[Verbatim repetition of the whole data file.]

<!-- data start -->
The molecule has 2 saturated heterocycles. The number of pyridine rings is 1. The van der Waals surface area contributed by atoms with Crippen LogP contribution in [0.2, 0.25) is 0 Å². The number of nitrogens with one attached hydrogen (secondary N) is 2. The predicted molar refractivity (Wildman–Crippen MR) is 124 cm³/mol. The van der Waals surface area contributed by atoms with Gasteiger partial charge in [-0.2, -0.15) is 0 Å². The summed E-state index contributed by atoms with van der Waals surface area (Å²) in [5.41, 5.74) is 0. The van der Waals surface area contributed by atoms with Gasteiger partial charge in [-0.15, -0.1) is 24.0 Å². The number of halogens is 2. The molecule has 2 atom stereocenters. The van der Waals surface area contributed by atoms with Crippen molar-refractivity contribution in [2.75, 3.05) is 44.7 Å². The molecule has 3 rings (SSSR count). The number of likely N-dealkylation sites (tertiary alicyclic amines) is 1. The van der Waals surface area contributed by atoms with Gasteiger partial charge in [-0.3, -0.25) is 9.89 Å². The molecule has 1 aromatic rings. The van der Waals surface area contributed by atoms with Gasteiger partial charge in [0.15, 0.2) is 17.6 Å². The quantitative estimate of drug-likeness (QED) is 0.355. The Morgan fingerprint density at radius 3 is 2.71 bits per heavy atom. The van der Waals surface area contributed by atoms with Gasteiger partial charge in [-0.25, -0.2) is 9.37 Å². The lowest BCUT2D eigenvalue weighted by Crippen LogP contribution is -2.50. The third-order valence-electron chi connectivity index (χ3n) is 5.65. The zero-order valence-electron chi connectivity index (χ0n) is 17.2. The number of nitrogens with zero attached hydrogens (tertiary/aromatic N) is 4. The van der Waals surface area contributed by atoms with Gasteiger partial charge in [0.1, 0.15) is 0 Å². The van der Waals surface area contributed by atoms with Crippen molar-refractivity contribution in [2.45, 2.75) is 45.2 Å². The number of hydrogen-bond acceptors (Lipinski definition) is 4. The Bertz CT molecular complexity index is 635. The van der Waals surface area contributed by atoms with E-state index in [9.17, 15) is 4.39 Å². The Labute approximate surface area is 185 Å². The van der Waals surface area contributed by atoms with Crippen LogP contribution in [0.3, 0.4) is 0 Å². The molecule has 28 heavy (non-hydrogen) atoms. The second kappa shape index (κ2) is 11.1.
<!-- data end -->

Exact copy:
The molecule has 2 saturated heterocycles. The number of pyridine rings is 1. The van der Waals surface area contributed by atoms with Crippen LogP contribution in [0.2, 0.25) is 0 Å². The number of nitrogens with one attached hydrogen (secondary N) is 2. The predicted molar refractivity (Wildman–Crippen MR) is 124 cm³/mol. The van der Waals surface area contributed by atoms with Gasteiger partial charge in [-0.2, -0.15) is 0 Å². The summed E-state index contributed by atoms with van der Waals surface area (Å²) in [5.41, 5.74) is 0. The van der Waals surface area contributed by atoms with Gasteiger partial charge in [-0.15, -0.1) is 24.0 Å². The number of halogens is 2. The molecule has 2 atom stereocenters. The van der Waals surface area contributed by atoms with Crippen molar-refractivity contribution in [2.75, 3.05) is 44.7 Å². The molecule has 3 rings (SSSR count). The number of likely N-dealkylation sites (tertiary alicyclic amines) is 1. The van der Waals surface area contributed by atoms with Gasteiger partial charge in [-0.3, -0.25) is 9.89 Å². The molecule has 1 aromatic rings. The van der Waals surface area contributed by atoms with Gasteiger partial charge in [0.15, 0.2) is 17.6 Å². The quantitative estimate of drug-likeness (QED) is 0.355. The Morgan fingerprint density at radius 3 is 2.71 bits per heavy atom. The van der Waals surface area contributed by atoms with Gasteiger partial charge in [-0.25, -0.2) is 9.37 Å². The lowest BCUT2D eigenvalue weighted by Crippen LogP contribution is -2.50. The third-order valence-electron chi connectivity index (χ3n) is 5.65. The zero-order valence-electron chi connectivity index (χ0n) is 17.2. The number of nitrogens with zero attached hydrogens (tertiary/aromatic N) is 4. The van der Waals surface area contributed by atoms with Gasteiger partial charge in [0.1, 0.15) is 0 Å². The van der Waals surface area contributed by atoms with Crippen molar-refractivity contribution in [2.45, 2.75) is 45.2 Å². The number of hydrogen-bond acceptors (Lipinski definition) is 4. The Bertz CT molecular complexity index is 635. The van der Waals surface area contributed by atoms with E-state index in [9.17, 15) is 4.39 Å². The Labute approximate surface area is 185 Å². The van der Waals surface area contributed by atoms with Crippen LogP contribution in [0.3, 0.4) is 0 Å². The molecule has 28 heavy (non-hydrogen) atoms. The second kappa shape index (κ2) is 11.1.